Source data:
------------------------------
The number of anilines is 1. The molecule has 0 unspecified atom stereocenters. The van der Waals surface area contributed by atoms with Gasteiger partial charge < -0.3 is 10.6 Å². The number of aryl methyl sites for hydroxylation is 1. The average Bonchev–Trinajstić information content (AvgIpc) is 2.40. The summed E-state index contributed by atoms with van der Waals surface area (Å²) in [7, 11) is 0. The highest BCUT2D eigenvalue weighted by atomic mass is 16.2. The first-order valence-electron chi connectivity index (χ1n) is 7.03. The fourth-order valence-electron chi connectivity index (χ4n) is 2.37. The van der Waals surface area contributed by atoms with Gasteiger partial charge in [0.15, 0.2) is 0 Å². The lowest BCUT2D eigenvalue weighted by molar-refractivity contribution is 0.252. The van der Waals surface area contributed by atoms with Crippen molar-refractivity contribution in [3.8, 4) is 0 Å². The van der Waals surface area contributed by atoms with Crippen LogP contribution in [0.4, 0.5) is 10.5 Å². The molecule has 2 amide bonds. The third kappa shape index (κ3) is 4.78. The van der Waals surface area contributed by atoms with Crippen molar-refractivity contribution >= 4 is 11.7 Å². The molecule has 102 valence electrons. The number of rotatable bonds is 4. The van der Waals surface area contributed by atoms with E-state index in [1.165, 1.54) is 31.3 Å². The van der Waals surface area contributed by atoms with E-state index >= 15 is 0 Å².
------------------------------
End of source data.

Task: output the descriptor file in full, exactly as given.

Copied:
The number of anilines is 1. The molecule has 0 unspecified atom stereocenters. The van der Waals surface area contributed by atoms with Gasteiger partial charge < -0.3 is 10.6 Å². The number of aryl methyl sites for hydroxylation is 1. The average Bonchev–Trinajstić information content (AvgIpc) is 2.40. The summed E-state index contributed by atoms with van der Waals surface area (Å²) in [7, 11) is 0. The highest BCUT2D eigenvalue weighted by atomic mass is 16.2. The first-order valence-electron chi connectivity index (χ1n) is 7.03. The fourth-order valence-electron chi connectivity index (χ4n) is 2.37. The van der Waals surface area contributed by atoms with Gasteiger partial charge in [0.15, 0.2) is 0 Å². The lowest BCUT2D eigenvalue weighted by molar-refractivity contribution is 0.252. The van der Waals surface area contributed by atoms with Crippen molar-refractivity contribution in [3.8, 4) is 0 Å². The van der Waals surface area contributed by atoms with Crippen LogP contribution in [0.4, 0.5) is 10.5 Å². The molecule has 2 amide bonds. The third kappa shape index (κ3) is 4.78. The van der Waals surface area contributed by atoms with Crippen molar-refractivity contribution >= 4 is 11.7 Å². The molecule has 102 valence electrons. The number of rotatable bonds is 4. The van der Waals surface area contributed by atoms with E-state index in [1.165, 1.54) is 31.3 Å². The van der Waals surface area contributed by atoms with E-state index >= 15 is 0 Å².